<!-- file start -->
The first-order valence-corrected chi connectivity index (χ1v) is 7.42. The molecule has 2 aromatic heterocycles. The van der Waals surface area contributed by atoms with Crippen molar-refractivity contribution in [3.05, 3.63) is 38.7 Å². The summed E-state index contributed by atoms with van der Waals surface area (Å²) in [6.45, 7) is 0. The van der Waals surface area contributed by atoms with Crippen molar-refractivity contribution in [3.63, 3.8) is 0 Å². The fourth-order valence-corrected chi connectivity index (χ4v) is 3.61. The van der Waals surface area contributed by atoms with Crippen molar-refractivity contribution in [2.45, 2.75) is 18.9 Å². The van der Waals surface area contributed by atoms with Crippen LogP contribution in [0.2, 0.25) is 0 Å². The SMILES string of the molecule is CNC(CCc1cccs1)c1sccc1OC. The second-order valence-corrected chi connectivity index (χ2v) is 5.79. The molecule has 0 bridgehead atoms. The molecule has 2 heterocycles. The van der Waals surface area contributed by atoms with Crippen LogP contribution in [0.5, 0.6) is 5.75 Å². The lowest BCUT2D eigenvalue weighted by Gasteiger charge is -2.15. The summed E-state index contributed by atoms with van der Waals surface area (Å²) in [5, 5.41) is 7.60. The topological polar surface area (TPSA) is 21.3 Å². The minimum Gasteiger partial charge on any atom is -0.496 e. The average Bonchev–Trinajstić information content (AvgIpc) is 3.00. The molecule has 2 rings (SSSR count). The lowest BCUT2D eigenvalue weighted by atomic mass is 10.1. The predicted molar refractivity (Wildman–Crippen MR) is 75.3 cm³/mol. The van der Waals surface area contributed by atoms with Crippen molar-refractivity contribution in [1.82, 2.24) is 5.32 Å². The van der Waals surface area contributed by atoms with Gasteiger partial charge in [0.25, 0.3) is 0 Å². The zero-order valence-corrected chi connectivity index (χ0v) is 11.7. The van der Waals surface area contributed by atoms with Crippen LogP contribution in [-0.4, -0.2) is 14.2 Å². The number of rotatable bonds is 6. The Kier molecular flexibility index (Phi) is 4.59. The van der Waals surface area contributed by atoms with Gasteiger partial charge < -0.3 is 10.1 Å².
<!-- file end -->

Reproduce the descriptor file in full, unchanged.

The first-order valence-corrected chi connectivity index (χ1v) is 7.42. The molecule has 2 aromatic heterocycles. The van der Waals surface area contributed by atoms with Crippen molar-refractivity contribution in [3.05, 3.63) is 38.7 Å². The summed E-state index contributed by atoms with van der Waals surface area (Å²) in [6.45, 7) is 0. The van der Waals surface area contributed by atoms with Crippen molar-refractivity contribution in [3.63, 3.8) is 0 Å². The fourth-order valence-corrected chi connectivity index (χ4v) is 3.61. The van der Waals surface area contributed by atoms with Crippen molar-refractivity contribution in [2.45, 2.75) is 18.9 Å². The van der Waals surface area contributed by atoms with Crippen LogP contribution in [0.2, 0.25) is 0 Å². The SMILES string of the molecule is CNC(CCc1cccs1)c1sccc1OC. The second-order valence-corrected chi connectivity index (χ2v) is 5.79. The molecule has 0 bridgehead atoms. The molecule has 2 heterocycles. The van der Waals surface area contributed by atoms with Crippen LogP contribution in [0.5, 0.6) is 5.75 Å². The lowest BCUT2D eigenvalue weighted by Gasteiger charge is -2.15. The summed E-state index contributed by atoms with van der Waals surface area (Å²) in [5, 5.41) is 7.60. The topological polar surface area (TPSA) is 21.3 Å². The minimum Gasteiger partial charge on any atom is -0.496 e. The average Bonchev–Trinajstić information content (AvgIpc) is 3.00. The molecule has 2 rings (SSSR count). The lowest BCUT2D eigenvalue weighted by atomic mass is 10.1. The predicted molar refractivity (Wildman–Crippen MR) is 75.3 cm³/mol. The van der Waals surface area contributed by atoms with Crippen molar-refractivity contribution in [1.82, 2.24) is 5.32 Å². The van der Waals surface area contributed by atoms with Gasteiger partial charge in [0.25, 0.3) is 0 Å². The zero-order valence-corrected chi connectivity index (χ0v) is 11.7. The van der Waals surface area contributed by atoms with Crippen LogP contribution in [-0.4, -0.2) is 14.2 Å². The number of rotatable bonds is 6. The Kier molecular flexibility index (Phi) is 4.59. The van der Waals surface area contributed by atoms with Gasteiger partial charge < -0.3 is 10.1 Å².